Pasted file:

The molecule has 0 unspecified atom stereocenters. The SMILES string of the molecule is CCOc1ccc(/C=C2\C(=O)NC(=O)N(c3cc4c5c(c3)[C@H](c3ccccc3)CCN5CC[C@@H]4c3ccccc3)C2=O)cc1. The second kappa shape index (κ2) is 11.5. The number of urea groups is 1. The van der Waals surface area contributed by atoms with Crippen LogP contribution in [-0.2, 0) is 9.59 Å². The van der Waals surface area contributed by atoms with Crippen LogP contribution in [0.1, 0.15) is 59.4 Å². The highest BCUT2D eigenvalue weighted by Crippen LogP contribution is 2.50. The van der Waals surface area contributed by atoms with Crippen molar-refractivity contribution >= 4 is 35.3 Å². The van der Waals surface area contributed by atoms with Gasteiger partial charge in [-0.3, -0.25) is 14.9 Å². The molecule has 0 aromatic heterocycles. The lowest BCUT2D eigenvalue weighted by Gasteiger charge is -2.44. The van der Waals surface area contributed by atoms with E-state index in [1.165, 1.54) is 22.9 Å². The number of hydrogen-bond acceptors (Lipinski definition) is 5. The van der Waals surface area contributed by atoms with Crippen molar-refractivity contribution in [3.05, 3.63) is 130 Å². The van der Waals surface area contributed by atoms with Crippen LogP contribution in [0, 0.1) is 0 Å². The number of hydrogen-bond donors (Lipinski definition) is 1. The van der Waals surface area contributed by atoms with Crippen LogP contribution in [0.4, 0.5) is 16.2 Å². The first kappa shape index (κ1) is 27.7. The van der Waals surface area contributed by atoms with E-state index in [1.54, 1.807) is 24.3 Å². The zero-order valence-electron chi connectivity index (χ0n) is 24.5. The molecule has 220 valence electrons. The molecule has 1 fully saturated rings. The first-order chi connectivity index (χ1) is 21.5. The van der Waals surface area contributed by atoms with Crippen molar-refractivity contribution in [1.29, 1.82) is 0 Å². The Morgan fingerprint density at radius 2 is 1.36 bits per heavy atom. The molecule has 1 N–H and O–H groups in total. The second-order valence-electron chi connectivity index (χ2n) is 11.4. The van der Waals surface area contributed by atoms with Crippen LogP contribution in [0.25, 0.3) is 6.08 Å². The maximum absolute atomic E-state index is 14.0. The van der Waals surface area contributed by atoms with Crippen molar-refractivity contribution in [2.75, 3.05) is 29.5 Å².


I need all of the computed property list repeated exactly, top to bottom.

The molecule has 0 unspecified atom stereocenters. The SMILES string of the molecule is CCOc1ccc(/C=C2\C(=O)NC(=O)N(c3cc4c5c(c3)[C@H](c3ccccc3)CCN5CC[C@@H]4c3ccccc3)C2=O)cc1. The second kappa shape index (κ2) is 11.5. The number of urea groups is 1. The van der Waals surface area contributed by atoms with Crippen LogP contribution in [-0.2, 0) is 9.59 Å². The van der Waals surface area contributed by atoms with Crippen LogP contribution in [0.1, 0.15) is 59.4 Å². The highest BCUT2D eigenvalue weighted by Crippen LogP contribution is 2.50. The van der Waals surface area contributed by atoms with Crippen molar-refractivity contribution >= 4 is 35.3 Å². The van der Waals surface area contributed by atoms with Gasteiger partial charge in [-0.3, -0.25) is 14.9 Å². The molecule has 0 aromatic heterocycles. The lowest BCUT2D eigenvalue weighted by Gasteiger charge is -2.44. The van der Waals surface area contributed by atoms with E-state index in [1.165, 1.54) is 22.9 Å². The number of hydrogen-bond acceptors (Lipinski definition) is 5. The van der Waals surface area contributed by atoms with Crippen molar-refractivity contribution in [3.05, 3.63) is 130 Å². The van der Waals surface area contributed by atoms with Crippen LogP contribution in [0, 0.1) is 0 Å². The number of hydrogen-bond donors (Lipinski definition) is 1. The van der Waals surface area contributed by atoms with Crippen LogP contribution in [0.4, 0.5) is 16.2 Å². The first kappa shape index (κ1) is 27.7. The van der Waals surface area contributed by atoms with E-state index in [1.54, 1.807) is 24.3 Å². The zero-order valence-electron chi connectivity index (χ0n) is 24.5. The molecule has 220 valence electrons. The molecule has 1 fully saturated rings. The first-order chi connectivity index (χ1) is 21.5. The van der Waals surface area contributed by atoms with Crippen molar-refractivity contribution in [1.29, 1.82) is 0 Å². The Morgan fingerprint density at radius 2 is 1.36 bits per heavy atom. The molecule has 1 N–H and O–H groups in total. The second-order valence-electron chi connectivity index (χ2n) is 11.4. The van der Waals surface area contributed by atoms with Crippen LogP contribution in [0.25, 0.3) is 6.08 Å². The maximum absolute atomic E-state index is 14.0. The van der Waals surface area contributed by atoms with Crippen molar-refractivity contribution in [2.75, 3.05) is 29.5 Å².